Bundle video on demand with the internet, and you suddenly have the capability to deliver that content. And who better to index and provide that content than the site already being used more than any other: Google. Now, at first, what I think we'll see is a lot of pay-per-view type downloading, and covered in all sorts of ugly DRM (copy protection). $1.99 episodes of many popular shows are already available in the US a day after they air. Google is taking that route, too, for now, which will put them head-to-head with Apple's iTunes and many other up-and-comers. I don't think this strategy will win the day for Google, though. Here's what will, it's the same thing that television networks already use today to generate the massive revenues they do: advertising. The best part is, Google is already placed to deliver the goods in that better than anyone else in the world.

The world's largest Sudoku puzzle
So, picture this. If you have an account with Google, they already know a lot more about you than any of us is comfortable thinking about. Searches, ads you've clicked on in the past, sites you've visited, or pretty much anything you've ever done on the web - even if it's just playing hours of Web Sudoku (see my new link on the left). You take that knowledge, combine it with ads indexed (by Google) with information that helps determine target audience, and suddenly, you have television with targeted ads. And best of all, you are able to provide all these shows that others are charging $2 (US) a download for absolutely free. You make money on a percentage of the ads, with the rest going to the network that supplied the show in you're watching. What's more, suddenly DRM isn't an issue, because the content is free anyway, so users can take it and put it on any player you want. As far as I'm concerned, everybody wins.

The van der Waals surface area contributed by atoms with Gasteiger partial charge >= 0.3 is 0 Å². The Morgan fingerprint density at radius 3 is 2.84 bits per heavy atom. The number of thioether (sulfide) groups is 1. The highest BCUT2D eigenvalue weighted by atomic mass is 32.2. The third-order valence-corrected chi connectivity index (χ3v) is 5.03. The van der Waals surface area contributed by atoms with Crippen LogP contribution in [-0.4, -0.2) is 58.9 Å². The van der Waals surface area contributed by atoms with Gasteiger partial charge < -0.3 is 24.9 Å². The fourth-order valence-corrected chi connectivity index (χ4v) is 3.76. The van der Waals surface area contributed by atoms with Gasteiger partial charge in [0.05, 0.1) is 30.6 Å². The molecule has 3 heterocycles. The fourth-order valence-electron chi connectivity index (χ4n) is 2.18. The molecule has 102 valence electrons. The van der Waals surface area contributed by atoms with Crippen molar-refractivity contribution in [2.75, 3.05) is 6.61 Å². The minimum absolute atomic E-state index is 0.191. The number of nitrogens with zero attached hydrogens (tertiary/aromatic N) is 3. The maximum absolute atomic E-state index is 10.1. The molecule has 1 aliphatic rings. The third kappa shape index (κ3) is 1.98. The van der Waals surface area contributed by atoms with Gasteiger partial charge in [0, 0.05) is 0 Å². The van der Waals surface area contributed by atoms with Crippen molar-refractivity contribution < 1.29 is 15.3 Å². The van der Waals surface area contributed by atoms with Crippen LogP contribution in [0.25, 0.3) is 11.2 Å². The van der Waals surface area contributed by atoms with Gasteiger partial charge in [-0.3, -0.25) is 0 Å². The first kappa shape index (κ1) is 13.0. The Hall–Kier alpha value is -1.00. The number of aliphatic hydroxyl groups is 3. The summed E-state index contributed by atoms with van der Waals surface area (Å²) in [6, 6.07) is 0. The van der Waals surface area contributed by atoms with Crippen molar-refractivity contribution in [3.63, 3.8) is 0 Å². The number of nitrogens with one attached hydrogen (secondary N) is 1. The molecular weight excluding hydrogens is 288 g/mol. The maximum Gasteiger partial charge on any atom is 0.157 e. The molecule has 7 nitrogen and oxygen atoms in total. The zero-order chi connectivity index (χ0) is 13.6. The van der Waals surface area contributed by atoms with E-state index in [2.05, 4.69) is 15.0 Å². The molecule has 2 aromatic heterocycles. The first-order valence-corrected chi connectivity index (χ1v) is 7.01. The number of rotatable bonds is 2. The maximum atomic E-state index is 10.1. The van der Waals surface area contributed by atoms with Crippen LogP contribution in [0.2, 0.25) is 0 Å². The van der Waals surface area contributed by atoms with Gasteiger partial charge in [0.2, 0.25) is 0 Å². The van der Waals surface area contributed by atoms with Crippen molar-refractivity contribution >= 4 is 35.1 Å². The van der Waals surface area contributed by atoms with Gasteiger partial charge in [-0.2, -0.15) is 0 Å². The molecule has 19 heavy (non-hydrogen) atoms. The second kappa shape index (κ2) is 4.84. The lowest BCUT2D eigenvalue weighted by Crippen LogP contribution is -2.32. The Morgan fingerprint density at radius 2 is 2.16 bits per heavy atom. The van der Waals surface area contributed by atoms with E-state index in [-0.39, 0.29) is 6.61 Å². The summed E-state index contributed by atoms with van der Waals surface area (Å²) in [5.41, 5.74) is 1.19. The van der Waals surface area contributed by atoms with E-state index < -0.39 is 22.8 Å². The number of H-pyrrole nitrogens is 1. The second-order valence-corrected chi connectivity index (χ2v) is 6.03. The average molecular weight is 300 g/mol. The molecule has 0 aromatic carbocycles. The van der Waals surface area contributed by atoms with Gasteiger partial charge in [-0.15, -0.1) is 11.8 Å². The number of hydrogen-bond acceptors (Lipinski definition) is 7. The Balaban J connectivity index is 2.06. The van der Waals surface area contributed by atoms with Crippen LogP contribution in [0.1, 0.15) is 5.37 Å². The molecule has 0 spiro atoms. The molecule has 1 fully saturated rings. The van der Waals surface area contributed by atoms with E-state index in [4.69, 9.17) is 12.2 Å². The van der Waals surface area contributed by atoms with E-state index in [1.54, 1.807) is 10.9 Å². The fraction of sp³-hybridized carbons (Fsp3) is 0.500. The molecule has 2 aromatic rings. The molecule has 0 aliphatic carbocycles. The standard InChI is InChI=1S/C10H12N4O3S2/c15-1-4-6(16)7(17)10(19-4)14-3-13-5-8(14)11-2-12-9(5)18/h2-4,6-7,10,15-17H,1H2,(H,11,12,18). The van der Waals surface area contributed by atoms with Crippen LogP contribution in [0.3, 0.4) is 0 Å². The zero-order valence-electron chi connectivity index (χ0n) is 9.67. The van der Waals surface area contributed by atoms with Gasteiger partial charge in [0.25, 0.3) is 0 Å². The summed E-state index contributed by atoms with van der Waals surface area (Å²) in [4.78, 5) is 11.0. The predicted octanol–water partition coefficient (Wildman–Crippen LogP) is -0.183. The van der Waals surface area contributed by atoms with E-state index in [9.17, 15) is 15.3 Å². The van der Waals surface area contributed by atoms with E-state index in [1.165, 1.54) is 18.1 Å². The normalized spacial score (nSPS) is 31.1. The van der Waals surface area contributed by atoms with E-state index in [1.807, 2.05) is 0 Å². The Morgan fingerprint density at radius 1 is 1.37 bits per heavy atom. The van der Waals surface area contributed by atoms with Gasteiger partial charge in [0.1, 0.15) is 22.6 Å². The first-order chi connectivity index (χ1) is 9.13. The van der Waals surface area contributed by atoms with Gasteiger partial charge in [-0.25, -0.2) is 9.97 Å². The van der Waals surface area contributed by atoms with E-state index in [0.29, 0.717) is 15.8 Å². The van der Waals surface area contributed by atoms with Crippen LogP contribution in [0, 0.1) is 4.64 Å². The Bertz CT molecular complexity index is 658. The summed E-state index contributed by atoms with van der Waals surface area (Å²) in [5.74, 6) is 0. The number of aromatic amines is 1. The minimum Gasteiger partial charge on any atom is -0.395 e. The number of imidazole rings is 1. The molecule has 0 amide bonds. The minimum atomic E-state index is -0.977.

Goodbye, television
And, with a stroke, television as we know it ceases to exist. Now you watch video when you have time, and, if you are an avid fan, perhaps the day it's "released" not "aired". Nielsen ratings are a thing of the past, because you now know EXACTLY how many people are watching, and all sorts of demographic information you never thought possible before. The recent format wars for DVD's replacement (HD-DVD or Bluray) will not matter 10 years from now when everything is on the internet anyway. We like to think of all the ways the internet has changed our life, but the reality is we've only just begun to realize the enormous potential of a converged internet. Which, inevitably, will have Google at the helm.